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Old 06-21-2018, 11:30 AM   #1
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Default how to get clear stamps to hold ink

Hello, I know I read a trick or two to make the clear stamps to hold the ink better for stamping but I cannot remember what they were.
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Old 06-21-2018, 11:40 AM   #2
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People have different tricks, but it also depends on the quality of the stamp. Photopolymer often takes ink better than acrylic for example. And high quality photopolymer may be easier to ink than ultra cheap stamps. Sometimes you get what you pay for.

The only clear stamps I’ve ever had big problems with were an acrylic set from HSN that came bundled with a tool. (Both the tool and stamps are gone.) : )

But once in a while when new if there’s a large surface I’ll rub the stamp with my fingers, against the inside of my arm, against my jeans, or rub a pencil eraser gently on it. Another option is to first stamp it using Versamark, since it’s sticky.

And just stamping several times on scrap paper, inking in between each time but not cleaning, may help.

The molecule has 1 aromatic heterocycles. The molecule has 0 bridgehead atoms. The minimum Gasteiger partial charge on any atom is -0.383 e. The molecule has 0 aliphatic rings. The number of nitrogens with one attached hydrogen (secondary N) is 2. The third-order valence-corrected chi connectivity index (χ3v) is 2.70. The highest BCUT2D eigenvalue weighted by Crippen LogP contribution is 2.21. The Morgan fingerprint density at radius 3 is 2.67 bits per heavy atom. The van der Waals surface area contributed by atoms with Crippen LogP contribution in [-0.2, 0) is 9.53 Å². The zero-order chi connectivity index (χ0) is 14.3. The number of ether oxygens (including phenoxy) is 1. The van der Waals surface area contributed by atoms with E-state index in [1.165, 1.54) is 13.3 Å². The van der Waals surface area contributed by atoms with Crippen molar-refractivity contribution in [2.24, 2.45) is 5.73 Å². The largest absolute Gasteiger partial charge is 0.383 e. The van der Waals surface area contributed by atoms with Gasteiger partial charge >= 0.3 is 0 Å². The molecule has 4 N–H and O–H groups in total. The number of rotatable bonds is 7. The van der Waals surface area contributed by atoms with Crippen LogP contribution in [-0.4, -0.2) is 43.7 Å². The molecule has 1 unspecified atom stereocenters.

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Old 06-21-2018, 02:56 PM   #3
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I use a nail buffer or superfine sandpaper to "sand" them lightly - it gives them "tooth" instead of a slick surface for the ink to hold onto...
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Old 06-21-2018, 03:12 PM   #4
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I use the MISTI stamping tool, especially with cheaper made stamps, then I stamp over and over until I get a dark image.
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Old 06-21-2018, 04:00 PM   #5
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Try rubbing a white chalk eraser over them, they work really well to condition clear stamps. Some clear stamps have a bit of film on them and the eraser helps remove it.
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Old 06-22-2018, 01:14 AM   #6